Emperor Sukō

For the Romanian village of Cireşeni, called Sükő in Hungarian, see Feliceni.
Emperor Sukō
3rd Northern Pretender
Reign 1348–1351
Predecessor Emperor Kōmyō
Successor Emperor Go-Kōgon
Born May 25, 1334
Died January 31, 1398 (aged 63)

Emperor Sukō (崇光天皇 Sukō Tennō) (May 25, 1334 – January 31, 1398) was the third of Ashikaga Pretenders during the Period of the Northern and Southern Courts in Japan. According to pre-Meiji scholars, his reign spanned the years from 1348 through 1351.[1]


His personal name was originally Masuhito (益仁), but was later changed to Okihito (興仁).

His father was the Northern Pretender Emperor Kōgon. His predecessor, Emperor Kōmyō was his uncle, the younger brother of Emperor Kōgon.

Events of Sukō's life

Sukō occupied the Chrysanthemum Throne from Jan. 1351 until 22 Nov. 1351.[2]

In 1348, he became Crown Prince. In the same year, he became Northern Emperor upon the abdication of Emperor Kōmyō. Although Emperor Kōgon ruled as cloistered Emperor, the rivalry between Ashikaga Takauji and Ashikaga Tadayoshi began, and in 1351, Takauji returned to the allegiance of the Southern Court, forcing Emperor Sukō to abdicate. This was intended to reunify the Imperial Line.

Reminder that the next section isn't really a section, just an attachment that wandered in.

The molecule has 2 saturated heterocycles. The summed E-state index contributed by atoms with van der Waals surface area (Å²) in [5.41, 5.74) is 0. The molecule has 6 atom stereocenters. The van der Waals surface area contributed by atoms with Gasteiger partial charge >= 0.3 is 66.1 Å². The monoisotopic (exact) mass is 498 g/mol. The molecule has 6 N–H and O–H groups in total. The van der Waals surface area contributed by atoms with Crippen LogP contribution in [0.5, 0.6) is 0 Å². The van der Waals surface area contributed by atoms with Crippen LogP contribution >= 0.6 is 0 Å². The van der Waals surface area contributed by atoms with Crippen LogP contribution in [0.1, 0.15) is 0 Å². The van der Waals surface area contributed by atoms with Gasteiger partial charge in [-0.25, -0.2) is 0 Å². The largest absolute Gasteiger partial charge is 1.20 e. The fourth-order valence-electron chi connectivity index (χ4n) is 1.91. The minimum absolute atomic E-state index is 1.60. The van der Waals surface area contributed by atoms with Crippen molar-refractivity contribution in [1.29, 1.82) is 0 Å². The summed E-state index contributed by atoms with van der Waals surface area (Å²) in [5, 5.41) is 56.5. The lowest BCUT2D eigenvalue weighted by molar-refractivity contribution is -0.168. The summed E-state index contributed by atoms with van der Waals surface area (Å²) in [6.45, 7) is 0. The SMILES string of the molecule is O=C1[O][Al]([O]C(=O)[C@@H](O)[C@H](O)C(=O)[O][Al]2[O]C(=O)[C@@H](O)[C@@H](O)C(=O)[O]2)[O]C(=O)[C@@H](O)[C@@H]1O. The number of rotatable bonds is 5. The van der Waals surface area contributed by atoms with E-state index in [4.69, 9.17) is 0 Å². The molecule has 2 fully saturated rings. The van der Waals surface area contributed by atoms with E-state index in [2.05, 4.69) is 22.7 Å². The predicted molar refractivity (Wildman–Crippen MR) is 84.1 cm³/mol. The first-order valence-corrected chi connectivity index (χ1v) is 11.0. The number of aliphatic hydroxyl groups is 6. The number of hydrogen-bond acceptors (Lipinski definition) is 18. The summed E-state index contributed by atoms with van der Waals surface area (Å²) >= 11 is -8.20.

However, the peace soon fell apart, and in April 1352, the Southern Dynasty evacuated Kyoto, abducting with them Retired (Northern) Emperors Emperor Kōgon and Emperor Kōmyō as well as Emperor Sukō and the Crown Prince Tadahito. Because of this, Takauji made Emperor Kōgon's second son Imperial Prince Iyahito emperor (First Fushimi-no-miya).[2]:88,93

Returning to Kyoto in 1357, Emperor Sukō's son Imperial Prince Yoshihito began to work with the Bakufu to be named Crown Prince, but the Bakufu instead decided to make Emperor Go-Kōgon's son (the future Emperor Go-En'yū) Crown Prince instead.

In 1398, Emperor Sukō died. But, 30 years after his death, in 1428, his great-grandson Hikohito (彦仁), as the adopted son of Emperor Shōkō, became Emperor Go-Hanazono, fulfilling Sukō's dearest wish. Sukō is enshrined at the Daikōmyōji no misasagi (大光明寺陵) in Fushimi-ku, Kyoto.

Eras during his reign

Nanboku-chō Southern court
Nanboku-chō Northern court

Southern Court rivals

See also


Japanese Imperial kamon — a stylized chrysanthemum blossom
  1. Titsingh, Isaac. (1834). Annales des empereurs du japon, pp. 296–301.
  2. 1 2 Sansom, George (1961). A History of Japan, 1334-1615. Stanford University Press. p. 82,86. ISBN 0804705259.


Regnal titles
Preceded by
Emperor Kōmyō
Northern Pretender
Succeeded by
Emperor Go-Kōgon
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